“As the program grows and student interest grows, and as we look to the future, we look at what the students need, what the industry needs,” Aunchman said. “If there is a need for something else in the (aviation) labor market, we can adjust and get efforts focused on getting cohorts of students certified.”
This is where Franks comes in. “When I’m teaching, everyone is busy,” he said about how he manages his program and classroom. He has 15 students at a time. “My kids will come in at lunch, and they’ll work on the airplane or simulators. They love it.”
According to Franks, the opportunities that await his students are endless. “The industry itself is wide open,” he said. “With growth of the airlines, and the A&P mechanics field, it’s expected to be that way for the next 12 years.”
“Pilots and mechanics are retiring at a higher rate than we thought,” Franks said. “Pilots are hitting the 65 year age limit, and they (airline industry) are looking for more pilots and we’re not getting nearly as many as we need.”
For Franks, the mission of fueling the aerospace industry with new talent is a task he has embraced. With emphasis being placed on STEM curriculum, he said his program is right on target.
“I have about 50 students a year,” Franks said. “The program is going into its fourth year and most of my students request to come back. Others, who graduated, go on to get their pilot’s license or get their A&P Mechanic’s license. And some students use their experience and training in the aviation program to fine tune their career path.”
Hudson High 2017 graduate Cameron Abbey, 18, had planned to study computer engineering, but after two years in the aviation academy, he changed his major to mechanical engineering.
“We bought an airplane, a Cessna 152, and we started working on that,” said Abbey, who will be a freshman at Pasco–Hernando State College (PHSC) in the fall. “We started to dismantle the plane, with a goal to have the plane in working condition again.
“It made me feel that I wanted to work with something more mechanical.”
Since graduating, Abbey has earned his Remote Pilot certificate to fly his new DJI Phantom 3 drone commercially and plans to start a business with aerial photography. “It gave me the urge to get a pilot’s license,” he added about future goals.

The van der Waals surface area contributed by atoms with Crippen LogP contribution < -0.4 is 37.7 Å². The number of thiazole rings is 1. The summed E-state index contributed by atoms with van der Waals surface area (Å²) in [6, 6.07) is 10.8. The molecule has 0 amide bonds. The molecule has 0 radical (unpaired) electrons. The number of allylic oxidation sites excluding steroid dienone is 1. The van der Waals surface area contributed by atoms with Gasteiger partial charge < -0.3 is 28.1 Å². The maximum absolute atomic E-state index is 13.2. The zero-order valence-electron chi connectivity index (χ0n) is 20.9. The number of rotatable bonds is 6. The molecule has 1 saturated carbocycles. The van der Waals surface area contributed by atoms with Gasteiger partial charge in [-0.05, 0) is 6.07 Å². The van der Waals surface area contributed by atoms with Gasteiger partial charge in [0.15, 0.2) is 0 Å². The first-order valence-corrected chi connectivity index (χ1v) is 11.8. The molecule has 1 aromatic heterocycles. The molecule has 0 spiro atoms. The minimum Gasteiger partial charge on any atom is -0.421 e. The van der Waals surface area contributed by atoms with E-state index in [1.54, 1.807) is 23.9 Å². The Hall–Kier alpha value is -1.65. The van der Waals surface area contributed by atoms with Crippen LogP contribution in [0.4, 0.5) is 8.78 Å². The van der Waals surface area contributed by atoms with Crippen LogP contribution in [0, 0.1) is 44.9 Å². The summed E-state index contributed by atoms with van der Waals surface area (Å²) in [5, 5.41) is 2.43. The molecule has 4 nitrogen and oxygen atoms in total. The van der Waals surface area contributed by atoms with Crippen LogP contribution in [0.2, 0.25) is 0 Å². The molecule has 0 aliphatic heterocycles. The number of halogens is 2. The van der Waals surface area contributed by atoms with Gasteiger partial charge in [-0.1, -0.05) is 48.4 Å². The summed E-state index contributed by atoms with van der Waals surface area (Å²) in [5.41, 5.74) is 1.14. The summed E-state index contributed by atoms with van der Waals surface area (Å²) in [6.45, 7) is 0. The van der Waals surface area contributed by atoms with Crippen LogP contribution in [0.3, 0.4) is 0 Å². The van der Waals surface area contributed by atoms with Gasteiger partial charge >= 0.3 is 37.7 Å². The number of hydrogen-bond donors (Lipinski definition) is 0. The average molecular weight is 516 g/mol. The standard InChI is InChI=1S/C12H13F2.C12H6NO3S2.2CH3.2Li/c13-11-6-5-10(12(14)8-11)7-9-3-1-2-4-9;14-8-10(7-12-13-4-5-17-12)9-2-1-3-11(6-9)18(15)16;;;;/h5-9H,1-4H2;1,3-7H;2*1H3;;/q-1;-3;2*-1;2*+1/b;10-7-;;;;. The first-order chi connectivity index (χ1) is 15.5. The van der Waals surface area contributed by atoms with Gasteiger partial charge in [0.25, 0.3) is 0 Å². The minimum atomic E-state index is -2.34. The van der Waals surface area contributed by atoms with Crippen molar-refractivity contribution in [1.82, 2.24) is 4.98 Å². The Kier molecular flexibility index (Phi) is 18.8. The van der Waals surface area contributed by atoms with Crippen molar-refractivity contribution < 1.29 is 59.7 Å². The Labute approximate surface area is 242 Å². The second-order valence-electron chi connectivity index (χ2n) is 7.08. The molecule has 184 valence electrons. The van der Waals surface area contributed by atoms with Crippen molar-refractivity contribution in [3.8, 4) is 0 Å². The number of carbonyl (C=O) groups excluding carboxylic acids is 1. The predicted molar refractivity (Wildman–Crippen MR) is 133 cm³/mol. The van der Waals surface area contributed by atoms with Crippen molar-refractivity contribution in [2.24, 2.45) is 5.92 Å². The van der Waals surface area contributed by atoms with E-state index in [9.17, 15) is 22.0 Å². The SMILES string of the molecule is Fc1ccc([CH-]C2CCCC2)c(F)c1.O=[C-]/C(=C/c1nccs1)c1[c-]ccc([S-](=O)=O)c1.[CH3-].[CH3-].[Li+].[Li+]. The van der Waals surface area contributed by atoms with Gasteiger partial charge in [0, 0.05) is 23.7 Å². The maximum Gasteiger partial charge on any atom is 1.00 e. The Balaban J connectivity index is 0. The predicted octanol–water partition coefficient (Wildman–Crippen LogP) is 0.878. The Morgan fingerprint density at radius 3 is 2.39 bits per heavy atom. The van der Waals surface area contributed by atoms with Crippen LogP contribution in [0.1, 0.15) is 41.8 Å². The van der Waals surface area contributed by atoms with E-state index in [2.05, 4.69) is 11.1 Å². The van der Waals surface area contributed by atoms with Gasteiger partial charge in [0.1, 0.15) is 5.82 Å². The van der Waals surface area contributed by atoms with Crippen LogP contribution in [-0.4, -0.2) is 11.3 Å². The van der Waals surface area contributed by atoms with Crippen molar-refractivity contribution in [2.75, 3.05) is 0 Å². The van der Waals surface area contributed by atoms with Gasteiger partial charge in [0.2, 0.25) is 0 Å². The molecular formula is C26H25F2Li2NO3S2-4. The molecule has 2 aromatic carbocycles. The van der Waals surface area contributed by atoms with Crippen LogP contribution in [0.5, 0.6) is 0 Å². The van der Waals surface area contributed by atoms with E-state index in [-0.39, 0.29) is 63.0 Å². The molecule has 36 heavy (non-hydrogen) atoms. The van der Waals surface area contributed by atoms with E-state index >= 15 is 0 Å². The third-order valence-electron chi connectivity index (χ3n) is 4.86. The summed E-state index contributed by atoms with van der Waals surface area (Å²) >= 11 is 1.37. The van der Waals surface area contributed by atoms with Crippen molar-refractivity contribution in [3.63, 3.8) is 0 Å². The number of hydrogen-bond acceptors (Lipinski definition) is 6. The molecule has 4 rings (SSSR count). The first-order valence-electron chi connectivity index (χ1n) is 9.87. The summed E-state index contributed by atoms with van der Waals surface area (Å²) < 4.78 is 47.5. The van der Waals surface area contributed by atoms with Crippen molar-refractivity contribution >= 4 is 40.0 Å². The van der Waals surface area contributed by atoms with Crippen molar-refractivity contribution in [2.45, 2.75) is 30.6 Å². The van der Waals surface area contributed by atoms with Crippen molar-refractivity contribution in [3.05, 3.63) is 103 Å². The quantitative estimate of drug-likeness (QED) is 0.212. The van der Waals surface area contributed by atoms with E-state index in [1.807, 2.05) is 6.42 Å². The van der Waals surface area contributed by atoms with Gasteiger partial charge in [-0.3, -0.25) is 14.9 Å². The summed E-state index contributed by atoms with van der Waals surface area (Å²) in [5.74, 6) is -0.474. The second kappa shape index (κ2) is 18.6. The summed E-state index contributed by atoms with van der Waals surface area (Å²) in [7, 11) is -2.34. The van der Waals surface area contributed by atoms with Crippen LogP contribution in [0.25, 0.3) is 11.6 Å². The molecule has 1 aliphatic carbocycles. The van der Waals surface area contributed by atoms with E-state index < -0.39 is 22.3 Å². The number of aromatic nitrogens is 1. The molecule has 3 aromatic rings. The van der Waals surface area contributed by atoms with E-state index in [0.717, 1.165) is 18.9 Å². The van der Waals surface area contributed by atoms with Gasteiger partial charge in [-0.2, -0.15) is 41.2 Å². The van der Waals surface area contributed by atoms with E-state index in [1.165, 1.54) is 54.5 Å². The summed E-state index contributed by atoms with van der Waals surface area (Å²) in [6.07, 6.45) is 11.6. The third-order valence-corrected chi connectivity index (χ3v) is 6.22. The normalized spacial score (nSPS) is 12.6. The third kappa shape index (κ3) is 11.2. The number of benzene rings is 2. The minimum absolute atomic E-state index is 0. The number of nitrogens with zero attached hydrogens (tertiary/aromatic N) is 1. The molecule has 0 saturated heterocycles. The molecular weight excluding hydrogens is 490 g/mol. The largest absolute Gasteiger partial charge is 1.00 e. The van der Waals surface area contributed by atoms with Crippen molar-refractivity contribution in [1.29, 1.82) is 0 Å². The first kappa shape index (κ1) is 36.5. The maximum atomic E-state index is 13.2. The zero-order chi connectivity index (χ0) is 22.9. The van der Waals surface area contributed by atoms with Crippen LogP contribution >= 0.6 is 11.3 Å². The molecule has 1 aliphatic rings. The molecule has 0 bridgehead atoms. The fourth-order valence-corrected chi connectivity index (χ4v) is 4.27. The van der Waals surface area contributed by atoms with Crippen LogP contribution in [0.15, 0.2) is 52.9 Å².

“I’d like to move on to USF to broaden my experience,” he said about studying engineering.
“And work for a company such as Boeing or a car manufacturer.
Franks is anticipating the program entering its fourth year in a few months. He said he sees his students start to excel in other classes because of what they are learning in his. “Along with their science classes, their math classes, their history, it all ties in together. So they use it all on a day-to-day basis,” Frank said about the aviation curriculum. “When they get into Earth Science, they’re studying weather, they use math skills every day using the algebraic equations and physics.
Aunchman said he has plans to expand the aviation curriculum by creating a bus that drives from school to school set up with simulators and aviation equipment. With the right faculty in place, he expects that aerospace and aviation education will continue to build excitement at Hudson High School and throughout the Pasco County School District.
“To have a person like Mr. Franks with the vast experience is paramount to the success and the building of the program,” he said. “The Coast Guard, flight operations and what he did in his civilian life in aerospace and aviation, plus the real-world experience he brings into the classroom, he’s an incredible asset to the school and an advocate for the students.”
Franks has advice to schools or teachers who might want to launch an aviation technology program. “They need to sit down with any college in the area to see if they can get support and with any aviation schools or businesses close by where they are teaching as well as having their own experience,” Franks said.
“I would make sure they had the Gleim books to go along with preparing for the FAA knowledge test. “They make my students aware of the questions that the FAA is going to require them to know in order to pass the exam,” he said.
“When they give you the answer in the book, not only do they give you the correct answer but they give you the reason why the other answers, the distractors, are incorrect so that you fully understand why the answer is correct and why the other ones are wrong.”